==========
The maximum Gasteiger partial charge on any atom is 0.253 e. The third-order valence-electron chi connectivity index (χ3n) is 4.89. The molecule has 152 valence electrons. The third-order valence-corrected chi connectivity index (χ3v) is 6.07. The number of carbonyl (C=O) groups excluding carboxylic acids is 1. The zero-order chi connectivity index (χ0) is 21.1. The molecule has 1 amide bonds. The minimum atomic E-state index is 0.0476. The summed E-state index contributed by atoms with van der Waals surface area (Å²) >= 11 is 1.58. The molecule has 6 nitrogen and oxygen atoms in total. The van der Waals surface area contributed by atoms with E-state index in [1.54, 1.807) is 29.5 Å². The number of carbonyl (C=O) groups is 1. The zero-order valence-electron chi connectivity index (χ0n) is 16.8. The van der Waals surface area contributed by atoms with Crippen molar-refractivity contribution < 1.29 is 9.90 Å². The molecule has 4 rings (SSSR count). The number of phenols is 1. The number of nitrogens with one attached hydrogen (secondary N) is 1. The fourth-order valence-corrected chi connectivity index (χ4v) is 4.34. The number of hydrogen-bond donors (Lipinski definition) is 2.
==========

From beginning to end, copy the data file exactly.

The maximum Gasteiger partial charge on any atom is 0.253 e. The third-order valence-electron chi connectivity index (χ3n) is 4.89. The molecule has 152 valence electrons. The third-order valence-corrected chi connectivity index (χ3v) is 6.07. The number of carbonyl (C=O) groups excluding carboxylic acids is 1. The zero-order chi connectivity index (χ0) is 21.1. The molecule has 1 amide bonds. The minimum atomic E-state index is 0.0476. The summed E-state index contributed by atoms with van der Waals surface area (Å²) >= 11 is 1.58. The molecule has 6 nitrogen and oxygen atoms in total. The van der Waals surface area contributed by atoms with E-state index in [1.54, 1.807) is 29.5 Å². The number of carbonyl (C=O) groups is 1. The zero-order valence-electron chi connectivity index (χ0n) is 16.8. The van der Waals surface area contributed by atoms with Crippen molar-refractivity contribution < 1.29 is 9.90 Å². The molecule has 4 rings (SSSR count). The number of phenols is 1. The number of nitrogens with one attached hydrogen (secondary N) is 1. The fourth-order valence-corrected chi connectivity index (χ4v) is 4.34. The number of hydrogen-bond donors (Lipinski definition) is 2.